We started seeing a change this past year when the market was down. Some of my friends who are in the fee-based business were bitching and moaning about how many clients were complaining. I had customers complaining about the down market, but they weren’t complaining about paying me a fee.
Root: For the clients who were pretty well spread out, last year wasn’t all that bad. Large growth was the one significant underperformer last year. Some international accounts on the value side and the bond side performed quite well. So actually, clients tended to be pretty happy, and assets were actually up a little bit last year.
Trudeau: I agree with Scott that if we do our job properly we get very few complaints about performance problems. The other nice thing about what we do is we’re able to provide consistent performance reporting on a quarterly basis and index it so clients understand what happened in the markets. For instance, the S&P was down over 9% last year, and most people don’t really know that.
RR: Wasn’t the worst period prior to last year, when asset allocation just didn’t work?
Trudeau: The oddest period of time I’ve ever experienced in the industry was the technology boom and what it did to our clients’ psyches. The idea was they could basically throw a dart at any dot-com or anything else technology-based and get 100% or 200% on their money in a couple of months. That was probably the most difficult period. Since then, we’ve been bringing in a lot of assets that were ‘traded-style’ assets at competitors or self-traded.
Root: Clients who felt they could do it themselves are finding they can’t. It’s not as easy as they thought. Asset allocation is important again.
Mossa: I’ve found the same thing. I don’t know that it matters whether you’re doing fee business or commission business. I think last year opened up a lot of eyes to people doing stuff on their own.
Pricing and Earnings on Assets
RR: For both commissions and fees, how do you set your pricing?
Mossa: On the commission side, it depends on how active clients are. The more activity, the lower percentage they’ll be paying. With long-term investments, you can charge your regular commission. With shorter-term stuff, you have to charge less to make it feasible. I look overall at clients’ accounts and how much they’re paying, whether it’s fee, commission or a combination of both, and try to make it reasonable on all their portfolios.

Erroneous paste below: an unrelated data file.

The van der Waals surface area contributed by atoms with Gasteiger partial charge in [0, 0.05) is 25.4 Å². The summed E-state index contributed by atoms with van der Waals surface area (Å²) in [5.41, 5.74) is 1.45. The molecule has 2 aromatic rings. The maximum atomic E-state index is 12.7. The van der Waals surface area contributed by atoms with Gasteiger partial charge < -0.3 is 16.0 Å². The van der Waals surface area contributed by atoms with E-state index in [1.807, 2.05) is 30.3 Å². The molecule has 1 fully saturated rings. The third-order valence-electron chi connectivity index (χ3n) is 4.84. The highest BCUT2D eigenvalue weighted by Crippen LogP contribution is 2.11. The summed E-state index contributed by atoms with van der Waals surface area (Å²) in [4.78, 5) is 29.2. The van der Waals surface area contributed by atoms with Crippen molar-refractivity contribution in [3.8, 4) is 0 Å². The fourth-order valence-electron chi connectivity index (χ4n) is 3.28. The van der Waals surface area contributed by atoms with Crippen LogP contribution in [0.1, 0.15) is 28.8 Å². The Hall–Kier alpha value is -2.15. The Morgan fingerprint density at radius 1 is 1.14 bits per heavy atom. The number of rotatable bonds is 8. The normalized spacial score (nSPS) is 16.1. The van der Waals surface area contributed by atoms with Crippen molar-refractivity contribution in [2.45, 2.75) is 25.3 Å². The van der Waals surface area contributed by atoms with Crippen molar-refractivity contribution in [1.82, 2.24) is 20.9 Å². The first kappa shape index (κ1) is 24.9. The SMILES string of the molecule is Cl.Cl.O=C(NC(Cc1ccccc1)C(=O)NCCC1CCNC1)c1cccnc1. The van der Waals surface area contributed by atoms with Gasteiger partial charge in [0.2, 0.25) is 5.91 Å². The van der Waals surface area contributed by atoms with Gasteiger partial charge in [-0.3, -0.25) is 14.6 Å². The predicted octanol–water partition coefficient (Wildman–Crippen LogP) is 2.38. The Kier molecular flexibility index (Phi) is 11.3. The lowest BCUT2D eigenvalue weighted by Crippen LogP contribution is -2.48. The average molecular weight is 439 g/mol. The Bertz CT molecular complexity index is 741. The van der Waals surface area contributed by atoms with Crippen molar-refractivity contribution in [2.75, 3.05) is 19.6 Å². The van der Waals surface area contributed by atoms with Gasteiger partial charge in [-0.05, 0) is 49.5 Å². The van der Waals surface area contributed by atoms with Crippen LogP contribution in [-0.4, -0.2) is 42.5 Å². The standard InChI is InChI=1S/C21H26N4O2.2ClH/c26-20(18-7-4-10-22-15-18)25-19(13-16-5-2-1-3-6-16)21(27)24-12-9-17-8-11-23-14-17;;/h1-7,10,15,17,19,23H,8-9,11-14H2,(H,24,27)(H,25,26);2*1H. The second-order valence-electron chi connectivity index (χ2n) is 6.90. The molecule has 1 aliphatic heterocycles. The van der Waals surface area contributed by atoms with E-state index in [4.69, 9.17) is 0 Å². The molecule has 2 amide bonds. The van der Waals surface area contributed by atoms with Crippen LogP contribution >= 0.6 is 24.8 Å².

Woolfolk: I think it’s an individual thing based on the activity of the client. If I see somebody who needs to be considering a fee, we’ll look at what he or she has been doing and what the options are.
Root: I think the trend is going to continue moving both commissions and fees downward.
I think competition is going to continue to eat away at that. And I think performance is going to be more normal [lower]. So fees are going to be a more important aspect.
RR: What do you expect to earn off your asset base in percentage terms?
Root: Generally, it’s somewhere between 1% and 1.5% on managed assets. Of course, on larger accounts the fees come down. On fixed income, you might be talking about 50 to 75 basis points.
Mossa: On my book, I earn less than 1%. It’s more like 0.8% or something. There tends to be a larger group of people who don’t do a lot of trades, and then a few who are more active.
Woolfolk: I run between 80 and 90 basis points, depending on how much new money comes in.
Trudeau: We’re sort of in the same boat. I go somewhere between 0.7% and 0.8%, and I’ve done that consistently for years.
Root: My average is about three-quarters of a percent on all my assets.—D.J. and R.W.
Rookies and Fees
RR: Can a new broker today start off building a fee business?
Woolfolk: I have two sons who joined me in the business in the past 10 years. I’ve encouraged them to try to do more in fee business if they can, but I think to get started you’ve got to have a mix. Their mix is probably in the 50-50 range so they can put food on the table while they build their fee bases.
Root: I agree with that. I think the new guys today really have to do some transactional business and some A and B share mutual fund business just to be able to make the numbers they need to keep their jobs.
Trudeau: I sound like a Merrill Lynch commercial here, guys, so forgive me. But I think the firm does a great job of incenting trainees to do fee-based business. They give them over-credits for doing fee business so they’re able to survive.
Root: The larger firms are pushing fee business, and they want the younger brokers to do more fee business, so they are giving some incentives. They’re helping them out.
Mossa: Prudential extended rookies’ salaries for an extra year or two just so they can take the time to build a fee business. That’s the way the firm’s going. But they still support nonfee business, too.—D.J. and R.W.